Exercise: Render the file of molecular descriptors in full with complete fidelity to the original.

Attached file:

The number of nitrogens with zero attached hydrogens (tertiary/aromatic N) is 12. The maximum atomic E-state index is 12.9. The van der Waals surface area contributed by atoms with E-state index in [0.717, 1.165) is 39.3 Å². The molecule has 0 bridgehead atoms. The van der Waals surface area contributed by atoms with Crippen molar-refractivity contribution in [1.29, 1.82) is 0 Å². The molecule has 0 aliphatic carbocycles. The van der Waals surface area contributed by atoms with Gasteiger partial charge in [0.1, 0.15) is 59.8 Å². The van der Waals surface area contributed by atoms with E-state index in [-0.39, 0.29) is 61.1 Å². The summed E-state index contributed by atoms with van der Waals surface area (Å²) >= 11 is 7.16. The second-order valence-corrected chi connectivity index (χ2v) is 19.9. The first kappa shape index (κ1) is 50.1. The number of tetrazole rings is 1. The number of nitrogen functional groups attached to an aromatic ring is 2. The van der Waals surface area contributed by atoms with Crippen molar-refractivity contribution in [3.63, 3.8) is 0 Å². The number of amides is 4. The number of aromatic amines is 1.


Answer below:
The number of nitrogens with zero attached hydrogens (tertiary/aromatic N) is 12. The maximum atomic E-state index is 12.9. The van der Waals surface area contributed by atoms with E-state index in [0.717, 1.165) is 39.3 Å². The molecule has 0 bridgehead atoms. The van der Waals surface area contributed by atoms with Crippen molar-refractivity contribution in [1.29, 1.82) is 0 Å². The molecule has 0 aliphatic carbocycles. The van der Waals surface area contributed by atoms with Gasteiger partial charge in [0.1, 0.15) is 59.8 Å². The van der Waals surface area contributed by atoms with E-state index in [-0.39, 0.29) is 61.1 Å². The summed E-state index contributed by atoms with van der Waals surface area (Å²) >= 11 is 7.16. The second-order valence-corrected chi connectivity index (χ2v) is 19.9. The first kappa shape index (κ1) is 50.1. The number of tetrazole rings is 1. The number of nitrogen functional groups attached to an aromatic ring is 2. The van der Waals surface area contributed by atoms with Crippen molar-refractivity contribution in [3.63, 3.8) is 0 Å². The number of amides is 4. The number of aromatic amines is 1.